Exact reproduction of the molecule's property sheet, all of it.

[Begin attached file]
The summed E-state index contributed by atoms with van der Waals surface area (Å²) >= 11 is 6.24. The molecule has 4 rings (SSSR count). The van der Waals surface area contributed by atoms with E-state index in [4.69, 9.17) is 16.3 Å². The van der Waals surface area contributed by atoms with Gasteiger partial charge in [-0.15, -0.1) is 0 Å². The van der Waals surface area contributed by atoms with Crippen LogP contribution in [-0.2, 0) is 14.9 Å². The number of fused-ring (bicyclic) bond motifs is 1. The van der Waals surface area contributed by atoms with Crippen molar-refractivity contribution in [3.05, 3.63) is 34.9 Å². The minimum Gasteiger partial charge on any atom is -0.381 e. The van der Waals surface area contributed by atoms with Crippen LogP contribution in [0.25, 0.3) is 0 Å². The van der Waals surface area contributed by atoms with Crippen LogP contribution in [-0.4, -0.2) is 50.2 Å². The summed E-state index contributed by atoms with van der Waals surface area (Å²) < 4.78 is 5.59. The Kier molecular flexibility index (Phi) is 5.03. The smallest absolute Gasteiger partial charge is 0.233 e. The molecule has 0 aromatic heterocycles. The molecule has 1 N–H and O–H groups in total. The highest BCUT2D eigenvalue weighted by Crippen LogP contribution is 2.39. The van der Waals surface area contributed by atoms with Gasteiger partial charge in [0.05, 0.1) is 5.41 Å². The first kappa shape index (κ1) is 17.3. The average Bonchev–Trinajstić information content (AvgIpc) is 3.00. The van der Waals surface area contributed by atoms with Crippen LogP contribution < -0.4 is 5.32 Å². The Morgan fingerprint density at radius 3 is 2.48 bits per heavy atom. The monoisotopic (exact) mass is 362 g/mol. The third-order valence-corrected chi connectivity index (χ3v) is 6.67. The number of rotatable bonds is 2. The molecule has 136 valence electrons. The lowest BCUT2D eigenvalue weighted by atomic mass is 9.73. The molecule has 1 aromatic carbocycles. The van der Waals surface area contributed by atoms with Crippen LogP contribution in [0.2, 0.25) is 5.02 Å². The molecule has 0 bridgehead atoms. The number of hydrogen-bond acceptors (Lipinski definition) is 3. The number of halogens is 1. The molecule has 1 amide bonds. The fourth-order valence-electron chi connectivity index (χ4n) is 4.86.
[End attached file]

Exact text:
The summed E-state index contributed by atoms with van der Waals surface area (Å²) >= 11 is 6.24. The molecule has 4 rings (SSSR count). The van der Waals surface area contributed by atoms with E-state index in [4.69, 9.17) is 16.3 Å². The van der Waals surface area contributed by atoms with Gasteiger partial charge in [-0.15, -0.1) is 0 Å². The van der Waals surface area contributed by atoms with Crippen LogP contribution in [-0.2, 0) is 14.9 Å². The number of fused-ring (bicyclic) bond motifs is 1. The van der Waals surface area contributed by atoms with Crippen molar-refractivity contribution in [3.05, 3.63) is 34.9 Å². The minimum Gasteiger partial charge on any atom is -0.381 e. The van der Waals surface area contributed by atoms with Crippen LogP contribution in [0.25, 0.3) is 0 Å². The van der Waals surface area contributed by atoms with Crippen LogP contribution in [-0.4, -0.2) is 50.2 Å². The summed E-state index contributed by atoms with van der Waals surface area (Å²) < 4.78 is 5.59. The Kier molecular flexibility index (Phi) is 5.03. The smallest absolute Gasteiger partial charge is 0.233 e. The molecule has 0 aromatic heterocycles. The molecule has 1 N–H and O–H groups in total. The highest BCUT2D eigenvalue weighted by Crippen LogP contribution is 2.39. The van der Waals surface area contributed by atoms with Gasteiger partial charge in [0.05, 0.1) is 5.41 Å². The first kappa shape index (κ1) is 17.3. The average Bonchev–Trinajstić information content (AvgIpc) is 3.00. The van der Waals surface area contributed by atoms with Crippen LogP contribution < -0.4 is 5.32 Å². The Morgan fingerprint density at radius 3 is 2.48 bits per heavy atom. The monoisotopic (exact) mass is 362 g/mol. The third-order valence-corrected chi connectivity index (χ3v) is 6.67. The number of rotatable bonds is 2. The molecule has 136 valence electrons. The lowest BCUT2D eigenvalue weighted by atomic mass is 9.73. The molecule has 1 aromatic carbocycles. The van der Waals surface area contributed by atoms with Crippen LogP contribution in [0.2, 0.25) is 5.02 Å². The molecule has 0 bridgehead atoms. The number of hydrogen-bond acceptors (Lipinski definition) is 3. The number of halogens is 1. The molecule has 1 amide bonds. The fourth-order valence-electron chi connectivity index (χ4n) is 4.86.